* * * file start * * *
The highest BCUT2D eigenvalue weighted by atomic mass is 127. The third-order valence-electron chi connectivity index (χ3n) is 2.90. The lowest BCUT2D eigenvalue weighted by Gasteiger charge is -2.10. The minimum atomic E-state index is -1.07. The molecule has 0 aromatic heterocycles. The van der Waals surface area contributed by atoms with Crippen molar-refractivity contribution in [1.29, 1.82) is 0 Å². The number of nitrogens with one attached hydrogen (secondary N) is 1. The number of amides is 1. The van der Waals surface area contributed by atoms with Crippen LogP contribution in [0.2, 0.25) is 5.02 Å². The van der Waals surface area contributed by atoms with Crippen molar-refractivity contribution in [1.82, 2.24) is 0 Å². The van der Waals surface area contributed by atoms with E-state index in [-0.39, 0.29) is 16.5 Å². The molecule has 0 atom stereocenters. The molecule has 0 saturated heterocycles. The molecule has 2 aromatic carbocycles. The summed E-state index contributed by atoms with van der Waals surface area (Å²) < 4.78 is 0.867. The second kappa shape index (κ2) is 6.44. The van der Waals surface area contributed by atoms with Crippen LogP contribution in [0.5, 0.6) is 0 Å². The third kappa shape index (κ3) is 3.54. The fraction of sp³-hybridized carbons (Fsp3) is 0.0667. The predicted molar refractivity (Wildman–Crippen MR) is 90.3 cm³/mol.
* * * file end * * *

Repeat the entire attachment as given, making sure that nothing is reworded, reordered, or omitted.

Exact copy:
The highest BCUT2D eigenvalue weighted by atomic mass is 127. The third-order valence-electron chi connectivity index (χ3n) is 2.90. The lowest BCUT2D eigenvalue weighted by Gasteiger charge is -2.10. The minimum atomic E-state index is -1.07. The molecule has 0 aromatic heterocycles. The van der Waals surface area contributed by atoms with Crippen molar-refractivity contribution in [1.29, 1.82) is 0 Å². The number of nitrogens with one attached hydrogen (secondary N) is 1. The number of amides is 1. The van der Waals surface area contributed by atoms with Crippen LogP contribution in [0.2, 0.25) is 5.02 Å². The van der Waals surface area contributed by atoms with Crippen molar-refractivity contribution in [1.82, 2.24) is 0 Å². The van der Waals surface area contributed by atoms with E-state index in [-0.39, 0.29) is 16.5 Å². The molecule has 0 atom stereocenters. The molecule has 0 saturated heterocycles. The molecule has 2 aromatic carbocycles. The summed E-state index contributed by atoms with van der Waals surface area (Å²) < 4.78 is 0.867. The second kappa shape index (κ2) is 6.44. The van der Waals surface area contributed by atoms with Crippen LogP contribution in [0.5, 0.6) is 0 Å². The third kappa shape index (κ3) is 3.54. The fraction of sp³-hybridized carbons (Fsp3) is 0.0667. The predicted molar refractivity (Wildman–Crippen MR) is 90.3 cm³/mol.